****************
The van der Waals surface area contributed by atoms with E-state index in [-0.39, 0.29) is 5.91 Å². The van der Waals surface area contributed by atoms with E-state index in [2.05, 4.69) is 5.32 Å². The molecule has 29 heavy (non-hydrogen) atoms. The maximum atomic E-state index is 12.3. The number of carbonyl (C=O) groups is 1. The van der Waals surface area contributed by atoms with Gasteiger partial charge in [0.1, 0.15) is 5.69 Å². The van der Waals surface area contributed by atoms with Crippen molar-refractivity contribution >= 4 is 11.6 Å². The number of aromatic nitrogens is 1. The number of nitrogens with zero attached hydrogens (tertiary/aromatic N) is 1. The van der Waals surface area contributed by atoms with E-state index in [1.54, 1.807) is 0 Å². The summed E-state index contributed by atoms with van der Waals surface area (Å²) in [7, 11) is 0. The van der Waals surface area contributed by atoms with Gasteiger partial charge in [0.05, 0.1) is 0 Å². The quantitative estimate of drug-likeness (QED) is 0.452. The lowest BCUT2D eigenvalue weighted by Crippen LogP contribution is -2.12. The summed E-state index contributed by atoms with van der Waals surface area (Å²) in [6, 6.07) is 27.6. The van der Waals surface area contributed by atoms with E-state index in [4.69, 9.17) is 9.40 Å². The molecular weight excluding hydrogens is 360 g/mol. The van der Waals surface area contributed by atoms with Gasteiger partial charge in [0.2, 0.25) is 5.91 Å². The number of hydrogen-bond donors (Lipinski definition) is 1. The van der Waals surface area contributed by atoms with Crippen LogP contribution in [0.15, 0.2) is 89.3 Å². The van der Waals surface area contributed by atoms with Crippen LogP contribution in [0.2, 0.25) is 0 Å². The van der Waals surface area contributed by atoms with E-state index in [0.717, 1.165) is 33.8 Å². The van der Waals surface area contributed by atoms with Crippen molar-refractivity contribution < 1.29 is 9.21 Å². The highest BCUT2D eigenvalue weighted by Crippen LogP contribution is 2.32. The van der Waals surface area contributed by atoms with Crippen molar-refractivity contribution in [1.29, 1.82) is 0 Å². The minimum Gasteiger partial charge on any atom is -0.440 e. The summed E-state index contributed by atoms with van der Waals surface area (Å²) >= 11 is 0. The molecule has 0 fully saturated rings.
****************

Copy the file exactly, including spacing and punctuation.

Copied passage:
The van der Waals surface area contributed by atoms with E-state index in [-0.39, 0.29) is 5.91 Å². The van der Waals surface area contributed by atoms with E-state index in [2.05, 4.69) is 5.32 Å². The molecule has 29 heavy (non-hydrogen) atoms. The maximum atomic E-state index is 12.3. The number of carbonyl (C=O) groups is 1. The van der Waals surface area contributed by atoms with Gasteiger partial charge in [0.1, 0.15) is 5.69 Å². The van der Waals surface area contributed by atoms with Crippen molar-refractivity contribution >= 4 is 11.6 Å². The number of aromatic nitrogens is 1. The number of nitrogens with zero attached hydrogens (tertiary/aromatic N) is 1. The van der Waals surface area contributed by atoms with E-state index in [1.54, 1.807) is 0 Å². The summed E-state index contributed by atoms with van der Waals surface area (Å²) in [7, 11) is 0. The van der Waals surface area contributed by atoms with Gasteiger partial charge in [0.05, 0.1) is 0 Å². The quantitative estimate of drug-likeness (QED) is 0.452. The lowest BCUT2D eigenvalue weighted by Crippen LogP contribution is -2.12. The summed E-state index contributed by atoms with van der Waals surface area (Å²) in [6, 6.07) is 27.6. The van der Waals surface area contributed by atoms with E-state index in [4.69, 9.17) is 9.40 Å². The molecular weight excluding hydrogens is 360 g/mol. The van der Waals surface area contributed by atoms with Gasteiger partial charge in [0.2, 0.25) is 5.91 Å². The number of hydrogen-bond donors (Lipinski definition) is 1. The van der Waals surface area contributed by atoms with Crippen LogP contribution in [0.15, 0.2) is 89.3 Å². The van der Waals surface area contributed by atoms with Crippen LogP contribution in [0.2, 0.25) is 0 Å². The van der Waals surface area contributed by atoms with E-state index in [0.717, 1.165) is 33.8 Å². The van der Waals surface area contributed by atoms with Crippen molar-refractivity contribution < 1.29 is 9.21 Å². The highest BCUT2D eigenvalue weighted by Crippen LogP contribution is 2.32. The van der Waals surface area contributed by atoms with Crippen molar-refractivity contribution in [1.29, 1.82) is 0 Å². The minimum Gasteiger partial charge on any atom is -0.440 e. The summed E-state index contributed by atoms with van der Waals surface area (Å²) >= 11 is 0. The molecule has 0 fully saturated rings.